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Kubek wins Hall's Ford C. Frick Award

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[December 10, 2008]  LAS VEGAS (AP) -- Tony Kubek, an All-Star shortstop who became a fixture on NBC's "Game of the Week" telecasts for more than two decades, was honored with the Hall of Fame's Ford C. Frick Award on Tuesday.

DonutsThe award is presented annually for major contributions to baseball broadcasting. The 73-year-old Kubek will be honored July 26 during the Hall of Fame induction ceremony in Cooperstown, N.Y.

"For an entire generation of baseball fans, Tony Kubek was the face and the voice of the game," Hall president Jeff Idelson said. "In the days before all-sports TV networks, Tony brought baseball into your living room every Saturday afternoon for almost three decades.

"His straightforward style, quick and detailed analysis and no-nonsense commentary on the game's nuances gave viewers an insider's look at what the players were experiencing on the field," Idelson said.

After retiring following a nine-year playing career, Kubek worked for NBC, the Toronto Blue Jays and the Yankees for 30 years. He was at the microphone for 11 World Series, 14 AL championship series and 10 All-Star games, and was the color commentator for the final NBC "Game of the Week" telecast on Sept. 30, 1989.


Kubek is the first exclusive television analyst to win the Frick Award, which has been presented since 1978. He also is the first primarily TV broadcaster to be honored since Bob Wolff in 1995, and the first Frick Award winner to have called games for a Canadian team.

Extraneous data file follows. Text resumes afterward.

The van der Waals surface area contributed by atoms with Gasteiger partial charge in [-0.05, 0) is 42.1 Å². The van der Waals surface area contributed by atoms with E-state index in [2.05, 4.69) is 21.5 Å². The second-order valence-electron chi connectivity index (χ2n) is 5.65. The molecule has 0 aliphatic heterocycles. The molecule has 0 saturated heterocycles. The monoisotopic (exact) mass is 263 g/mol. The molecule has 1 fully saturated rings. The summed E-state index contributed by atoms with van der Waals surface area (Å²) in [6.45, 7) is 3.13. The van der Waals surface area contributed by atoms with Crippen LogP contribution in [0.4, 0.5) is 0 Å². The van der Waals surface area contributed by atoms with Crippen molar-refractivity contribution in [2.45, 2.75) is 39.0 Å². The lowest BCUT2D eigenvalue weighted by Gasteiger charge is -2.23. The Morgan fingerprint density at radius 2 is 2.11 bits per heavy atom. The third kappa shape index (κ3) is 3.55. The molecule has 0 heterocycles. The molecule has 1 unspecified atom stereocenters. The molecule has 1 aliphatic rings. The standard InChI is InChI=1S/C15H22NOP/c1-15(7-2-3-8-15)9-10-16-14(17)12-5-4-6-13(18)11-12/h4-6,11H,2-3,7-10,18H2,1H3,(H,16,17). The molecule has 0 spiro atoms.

The other finalists were Dizzy Dean, Billy Berroa, Tom Cheek, Ken Coleman, Jacques Doucet, Lanny Frattare, Graham McNamee, Joe Nuxhall and Dave Van Horne.

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An Rookie of the Year and four-time All-Star, Kubek anchored the infield on champion Yankees teams in the late 1950s and 1960s. He reached the World Series six times, and his best-known moment in October came in Game 7 in 1960, when Bill Virdon's bad-hop grounder struck Kubek in the throat, keying a late Pittsburgh rally.

Kubek retired after the 1965 season and joined the NBC booth that year. After working the weekly backup games for three seasons, he was promoted to the main game in 1969. Over the years, he paired with play-by-play partners Jim Simpson, Curt Gowdy, Joe Garagiola and Bob Costas.

Kubek did local broadcasts for the Blue Jays from 1977-89 and called Yankees' game from 1990-94.

[Associated Press]

Copyright 2008 The Associated Press. All rights reserved. This material may not be published, broadcast, rewritten or redistributed.

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